Announcing the Certification of Joel Walton  


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Prince Frederick MD -Local dog trainer Joel Walton of Prince Frederick MD has earned Level I certification through the
Certification Council for Pet Dog Trainers (CCPDT), the first national certification for dog trainers in history.
Up until the creation of the Certification Council for Pet Dog Trainers in 2001, there was no true certification process for
dog trainers. Many schools teach dog trainers and offer certification for their specific programs. These certificates,
therefore, reflect the teachings and quality of a specific school. Other organizations offer take-home tests for
"certificati9n." The trainers are not monitored to make sure they are completing the test without any assistance or
collaboration, nor is the testing process standardized.

The Certification Council for Pet Dog Trainers is a true certification entity pursuing accreditation from NOCA, the
National Organization for Competency Assurance. The Council administered its first test September 28 during the
Association ofPet Dog Trainers (APDT) Annual Educational Conference in Ellenville, NY. The test site was professionally
secured and moderated by Professional Testing Corporation of New York.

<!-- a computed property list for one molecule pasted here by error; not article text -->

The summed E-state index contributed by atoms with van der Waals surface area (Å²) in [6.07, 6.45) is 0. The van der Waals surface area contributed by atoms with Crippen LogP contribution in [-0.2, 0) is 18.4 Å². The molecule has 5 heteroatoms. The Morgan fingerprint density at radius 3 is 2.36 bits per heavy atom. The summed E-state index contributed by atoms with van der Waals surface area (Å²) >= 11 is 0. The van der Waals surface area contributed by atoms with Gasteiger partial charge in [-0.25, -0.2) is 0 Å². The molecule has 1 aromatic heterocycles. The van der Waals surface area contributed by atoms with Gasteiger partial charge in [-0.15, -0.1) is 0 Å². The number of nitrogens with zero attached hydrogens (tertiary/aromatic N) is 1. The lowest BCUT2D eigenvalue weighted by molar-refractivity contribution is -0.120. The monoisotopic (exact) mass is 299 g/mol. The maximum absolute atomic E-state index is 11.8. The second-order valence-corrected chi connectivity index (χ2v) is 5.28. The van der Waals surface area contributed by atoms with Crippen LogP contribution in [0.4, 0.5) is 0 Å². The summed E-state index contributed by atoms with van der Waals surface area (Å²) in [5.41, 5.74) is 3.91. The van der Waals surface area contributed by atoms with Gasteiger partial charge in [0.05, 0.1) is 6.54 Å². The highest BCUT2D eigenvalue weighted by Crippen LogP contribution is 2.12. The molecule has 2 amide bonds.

This unprecedented process was originally implemented by the APDT, the largest association of dog trainers in the
world, founded by noted veterinarian, behaviorist and author Dr. Ian Dunbar . Early on, the APDT recognized the need
for certification for its profession. Pet dog trainers needed a credible means of measuring their knowledge and skills and
the dog-owning public needed a credible barometer for choosing a trainer. A task force of approximately 20 nationally
known dog training professionals and behaviorists worked for three years to research and develop the comprehensive
written examination. The APDT also hired Professional Testing Corporation to ensure the process met professional
testing standards. It then created a separate, independent council -the Certification Council for Pet Dog Trainers -to
manage the accreditation and pursue future development.

Candidates who pass the exam will earn the title Certified Pet Dog Trainer and may use the designation, "CPDT ," after
their names. As creators of the examination, the task force members have also earned the use of the CPDT
designation. All certified trainers must earn continuing education credits to keep their designations, or take the
examination again in three years. With the inception of this certification, there are now 136 Certified Pet Dog Trainers in
the United States and Canada.



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